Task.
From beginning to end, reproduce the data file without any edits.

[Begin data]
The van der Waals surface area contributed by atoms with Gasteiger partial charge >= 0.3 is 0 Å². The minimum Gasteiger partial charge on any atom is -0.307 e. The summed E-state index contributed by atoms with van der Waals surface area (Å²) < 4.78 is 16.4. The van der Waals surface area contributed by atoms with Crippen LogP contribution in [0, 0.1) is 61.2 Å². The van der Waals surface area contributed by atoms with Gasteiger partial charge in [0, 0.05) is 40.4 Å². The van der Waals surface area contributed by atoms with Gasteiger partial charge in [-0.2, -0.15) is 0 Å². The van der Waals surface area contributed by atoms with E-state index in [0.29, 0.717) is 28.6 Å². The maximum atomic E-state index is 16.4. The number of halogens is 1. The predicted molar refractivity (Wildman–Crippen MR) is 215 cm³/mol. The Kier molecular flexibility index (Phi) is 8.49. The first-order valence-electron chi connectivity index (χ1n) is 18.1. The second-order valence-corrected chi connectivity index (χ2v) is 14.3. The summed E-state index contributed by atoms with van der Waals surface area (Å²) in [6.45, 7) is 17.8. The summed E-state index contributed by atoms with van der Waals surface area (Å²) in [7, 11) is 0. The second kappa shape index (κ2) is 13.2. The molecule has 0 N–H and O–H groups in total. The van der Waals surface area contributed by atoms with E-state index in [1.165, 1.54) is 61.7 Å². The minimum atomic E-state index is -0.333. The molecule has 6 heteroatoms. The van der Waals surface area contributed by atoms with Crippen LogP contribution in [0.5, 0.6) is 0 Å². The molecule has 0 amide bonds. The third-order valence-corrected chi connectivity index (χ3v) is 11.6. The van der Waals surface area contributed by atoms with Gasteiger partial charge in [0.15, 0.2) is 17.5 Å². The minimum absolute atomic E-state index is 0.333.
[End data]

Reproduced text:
The van der Waals surface area contributed by atoms with Gasteiger partial charge >= 0.3 is 0 Å². The minimum Gasteiger partial charge on any atom is -0.307 e. The summed E-state index contributed by atoms with van der Waals surface area (Å²) < 4.78 is 16.4. The van der Waals surface area contributed by atoms with Crippen LogP contribution in [0, 0.1) is 61.2 Å². The van der Waals surface area contributed by atoms with Gasteiger partial charge in [0, 0.05) is 40.4 Å². The van der Waals surface area contributed by atoms with Gasteiger partial charge in [-0.2, -0.15) is 0 Å². The van der Waals surface area contributed by atoms with E-state index in [0.29, 0.717) is 28.6 Å². The maximum atomic E-state index is 16.4. The number of halogens is 1. The predicted molar refractivity (Wildman–Crippen MR) is 215 cm³/mol. The Kier molecular flexibility index (Phi) is 8.49. The first-order valence-electron chi connectivity index (χ1n) is 18.1. The second-order valence-corrected chi connectivity index (χ2v) is 14.3. The summed E-state index contributed by atoms with van der Waals surface area (Å²) in [6.45, 7) is 17.8. The summed E-state index contributed by atoms with van der Waals surface area (Å²) in [7, 11) is 0. The second kappa shape index (κ2) is 13.2. The molecule has 0 N–H and O–H groups in total. The van der Waals surface area contributed by atoms with E-state index in [1.165, 1.54) is 61.7 Å². The minimum atomic E-state index is -0.333. The molecule has 6 heteroatoms. The van der Waals surface area contributed by atoms with Crippen LogP contribution in [0.5, 0.6) is 0 Å². The molecule has 0 amide bonds. The third-order valence-corrected chi connectivity index (χ3v) is 11.6. The van der Waals surface area contributed by atoms with Gasteiger partial charge in [0.15, 0.2) is 17.5 Å². The minimum absolute atomic E-state index is 0.333.